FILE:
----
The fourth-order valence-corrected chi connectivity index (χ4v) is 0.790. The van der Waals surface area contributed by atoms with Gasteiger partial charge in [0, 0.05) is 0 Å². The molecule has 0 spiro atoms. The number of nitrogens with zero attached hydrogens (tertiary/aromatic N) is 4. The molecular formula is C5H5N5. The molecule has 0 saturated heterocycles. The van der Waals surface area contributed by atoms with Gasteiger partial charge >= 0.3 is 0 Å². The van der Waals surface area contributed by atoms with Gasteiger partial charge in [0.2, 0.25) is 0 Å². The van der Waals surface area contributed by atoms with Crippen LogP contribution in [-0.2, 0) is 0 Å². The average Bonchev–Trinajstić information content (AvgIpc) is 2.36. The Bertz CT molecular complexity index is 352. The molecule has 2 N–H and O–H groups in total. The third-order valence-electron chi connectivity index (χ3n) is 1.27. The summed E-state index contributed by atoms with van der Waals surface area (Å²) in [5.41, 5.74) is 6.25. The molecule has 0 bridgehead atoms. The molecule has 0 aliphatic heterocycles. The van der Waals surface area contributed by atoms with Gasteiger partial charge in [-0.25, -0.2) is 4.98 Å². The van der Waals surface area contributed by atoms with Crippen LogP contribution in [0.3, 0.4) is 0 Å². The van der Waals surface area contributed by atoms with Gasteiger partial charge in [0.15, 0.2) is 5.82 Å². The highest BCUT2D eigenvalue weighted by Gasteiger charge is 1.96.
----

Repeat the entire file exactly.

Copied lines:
The fourth-order valence-corrected chi connectivity index (χ4v) is 0.790. The van der Waals surface area contributed by atoms with Gasteiger partial charge in [0, 0.05) is 0 Å². The molecule has 0 spiro atoms. The number of nitrogens with zero attached hydrogens (tertiary/aromatic N) is 4. The molecular formula is C5H5N5. The molecule has 0 saturated heterocycles. The van der Waals surface area contributed by atoms with Gasteiger partial charge >= 0.3 is 0 Å². The van der Waals surface area contributed by atoms with Gasteiger partial charge in [0.2, 0.25) is 0 Å². The van der Waals surface area contributed by atoms with Crippen LogP contribution in [-0.2, 0) is 0 Å². The average Bonchev–Trinajstić information content (AvgIpc) is 2.36. The Bertz CT molecular complexity index is 352. The molecule has 2 N–H and O–H groups in total. The third-order valence-electron chi connectivity index (χ3n) is 1.27. The summed E-state index contributed by atoms with van der Waals surface area (Å²) in [5.41, 5.74) is 6.25. The molecule has 0 bridgehead atoms. The molecule has 0 aliphatic heterocycles. The van der Waals surface area contributed by atoms with Gasteiger partial charge in [-0.25, -0.2) is 4.98 Å². The van der Waals surface area contributed by atoms with Crippen LogP contribution in [0.3, 0.4) is 0 Å². The van der Waals surface area contributed by atoms with Gasteiger partial charge in [0.15, 0.2) is 5.82 Å². The highest BCUT2D eigenvalue weighted by Gasteiger charge is 1.96.